By June 30, 2024, the second PAI statement at the entity level must be published. As you may recall from last year, it takes a lot of time to receive all PAI data on time, so start early!

Fortunately, since last year, a glimmer of hope has appeared: as of January 1, 2024, the Corporate Sustainability Reporting Directive (CSRD) has come into force. The CSRD and its technical implementation, the European Sustainability Reporting Standards (ESRS), are expected to make ESG data much more readily available. But is this really the case? In this article, we investigate whether the CSRD addresses the “PAI data problem.”

PAI indicators under the SFDR, what was it again?

Since it’s almost a year ago that you reported on the PAI indicators under the SFDR, let’s briefly explain the obligations again. Financial market participants with fewer than 500 employees and financial advisers have the option to consider the principal adverse impacts (“PAIs“) on sustainability factors at the entity level in their investment decisions. Financial market participants with more than 500 employees do not have this choice and must consider PAIs at the entity level. A PAI occurs when the investment results in ESG harm.

If PAIs are considered at the entity level, this means that the company must report with quantitative data on various mandatory and voluntary ‘indicators of adverse effects on sustainability’ (“PAI indicators“). PAI indicators provide structured, quantitative insights into the principal negative effects of investments on sustainability factors. To report on PAI indicators, you need data. You can read more about the various PAI indicators in this article. Here, we already mentioned that it would be difficult to obtain all the data, but this is what the ESAs expect. In practice, we have also seen a significant lack of data. Is this problem addressed by the CSRD? We have investigated this for you.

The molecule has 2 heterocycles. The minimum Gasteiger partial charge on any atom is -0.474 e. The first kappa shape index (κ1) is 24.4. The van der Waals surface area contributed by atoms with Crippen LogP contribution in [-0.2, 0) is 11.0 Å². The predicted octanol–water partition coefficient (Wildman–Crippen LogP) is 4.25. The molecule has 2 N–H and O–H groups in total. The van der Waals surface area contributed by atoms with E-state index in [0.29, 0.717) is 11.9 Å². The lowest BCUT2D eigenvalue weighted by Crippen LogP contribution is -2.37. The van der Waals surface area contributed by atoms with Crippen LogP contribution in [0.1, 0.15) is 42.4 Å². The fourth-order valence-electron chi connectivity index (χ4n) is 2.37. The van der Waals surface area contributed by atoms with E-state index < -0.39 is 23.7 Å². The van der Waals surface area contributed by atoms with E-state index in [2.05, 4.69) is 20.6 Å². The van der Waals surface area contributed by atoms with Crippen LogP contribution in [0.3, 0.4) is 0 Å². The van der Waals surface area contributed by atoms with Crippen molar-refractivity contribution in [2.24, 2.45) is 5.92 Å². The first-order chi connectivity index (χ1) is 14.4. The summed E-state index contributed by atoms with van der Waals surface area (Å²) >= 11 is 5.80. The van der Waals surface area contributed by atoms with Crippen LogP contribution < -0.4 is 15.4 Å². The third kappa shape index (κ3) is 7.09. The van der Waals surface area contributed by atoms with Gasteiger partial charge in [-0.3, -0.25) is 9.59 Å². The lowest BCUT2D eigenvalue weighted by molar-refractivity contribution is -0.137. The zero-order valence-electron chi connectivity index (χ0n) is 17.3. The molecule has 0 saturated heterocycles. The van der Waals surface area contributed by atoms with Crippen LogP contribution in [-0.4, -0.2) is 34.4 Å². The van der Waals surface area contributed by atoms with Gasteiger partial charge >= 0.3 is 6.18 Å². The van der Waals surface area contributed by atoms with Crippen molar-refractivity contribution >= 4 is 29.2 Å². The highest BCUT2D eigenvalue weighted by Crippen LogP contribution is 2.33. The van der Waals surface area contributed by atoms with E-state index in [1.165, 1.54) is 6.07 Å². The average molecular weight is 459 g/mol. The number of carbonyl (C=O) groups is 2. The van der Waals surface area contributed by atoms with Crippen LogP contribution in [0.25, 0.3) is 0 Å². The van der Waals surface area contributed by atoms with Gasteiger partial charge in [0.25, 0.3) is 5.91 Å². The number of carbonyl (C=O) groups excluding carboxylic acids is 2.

PAI indicators under the CSRD

The CSRD obliges certain companies to report on (i) the impact that the company has on ESG issues and (ii) the financial risks and opportunities faced by a company as a result of exposure to sustainability risks.

The list of sustainability issues that companies must report on closely aligns with the definition of ‘sustainability factors’ set out in the SFDR. This is intended to prevent a discrepancy between the information users need and the information reported by companies. At least, these are the words of the European Commission in the explanatory notes on the CSRD.

Unfortunately, this is not the case in practice. Several problems arise causing many financial institutions to still struggle with a data gap:

  • The CSRD applies to only a limited number of companies
  • Not all data points need to be reported by all companies directly

Limited scope of CSRD

The CSRD applies only to listed companies and large companies from the EU. This means that small or medium-sized EU companies do not have to report under the CSRD. The same applies to companies outside the EU unless they have a listed subsidiary in the EU. So if you mainly invest outside the EU or in SMEs, you will still need to search for data yourself.

Not all data points are mandatory

The ESRS further elaborates on the subjects on which a company must report. For instance, where possible, the PAI indicators from the SFDR are directly incorporated into the ESRS. This should make it relatively easy to extract the data required for the SFDR from the company’s sustainability report. Unfortunately, this is also disappointing. On the one hand, this is due to the ‘double materiality test’ (see next paragraph) and on the other hand, due to the gradual implementation of certain disclosure requirements of the ESRS.

Double materiality test